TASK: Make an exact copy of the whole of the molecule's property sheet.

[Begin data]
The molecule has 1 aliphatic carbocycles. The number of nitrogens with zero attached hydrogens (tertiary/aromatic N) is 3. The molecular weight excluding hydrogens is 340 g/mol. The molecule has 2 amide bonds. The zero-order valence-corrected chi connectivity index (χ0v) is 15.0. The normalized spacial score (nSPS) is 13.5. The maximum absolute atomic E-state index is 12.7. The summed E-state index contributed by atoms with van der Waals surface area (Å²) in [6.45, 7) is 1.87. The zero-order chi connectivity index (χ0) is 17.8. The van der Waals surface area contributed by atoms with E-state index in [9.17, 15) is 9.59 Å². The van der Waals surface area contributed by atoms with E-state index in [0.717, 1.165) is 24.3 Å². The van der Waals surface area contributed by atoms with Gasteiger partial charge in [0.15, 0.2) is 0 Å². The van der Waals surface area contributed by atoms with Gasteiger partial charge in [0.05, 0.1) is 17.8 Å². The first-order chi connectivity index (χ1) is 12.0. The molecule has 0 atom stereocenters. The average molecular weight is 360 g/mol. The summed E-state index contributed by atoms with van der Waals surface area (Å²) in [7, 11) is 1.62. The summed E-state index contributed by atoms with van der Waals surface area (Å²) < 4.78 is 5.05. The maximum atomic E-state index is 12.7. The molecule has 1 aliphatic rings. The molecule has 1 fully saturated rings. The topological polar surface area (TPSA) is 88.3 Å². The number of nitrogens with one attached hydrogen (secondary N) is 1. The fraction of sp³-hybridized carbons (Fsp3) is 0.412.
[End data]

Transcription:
The molecule has 1 aliphatic carbocycles. The number of nitrogens with zero attached hydrogens (tertiary/aromatic N) is 3. The molecular weight excluding hydrogens is 340 g/mol. The molecule has 2 amide bonds. The zero-order valence-corrected chi connectivity index (χ0v) is 15.0. The normalized spacial score (nSPS) is 13.5. The maximum absolute atomic E-state index is 12.7. The summed E-state index contributed by atoms with van der Waals surface area (Å²) in [6.45, 7) is 1.87. The zero-order chi connectivity index (χ0) is 17.8. The van der Waals surface area contributed by atoms with E-state index in [9.17, 15) is 9.59 Å². The van der Waals surface area contributed by atoms with E-state index in [0.717, 1.165) is 24.3 Å². The van der Waals surface area contributed by atoms with Gasteiger partial charge in [0.15, 0.2) is 0 Å². The van der Waals surface area contributed by atoms with Gasteiger partial charge in [0.05, 0.1) is 17.8 Å². The first-order chi connectivity index (χ1) is 12.0. The molecule has 0 atom stereocenters. The average molecular weight is 360 g/mol. The summed E-state index contributed by atoms with van der Waals surface area (Å²) in [7, 11) is 1.62. The summed E-state index contributed by atoms with van der Waals surface area (Å²) < 4.78 is 5.05. The maximum atomic E-state index is 12.7. The molecule has 1 aliphatic rings. The molecule has 1 fully saturated rings. The topological polar surface area (TPSA) is 88.3 Å². The number of nitrogens with one attached hydrogen (secondary N) is 1. The fraction of sp³-hybridized carbons (Fsp3) is 0.412.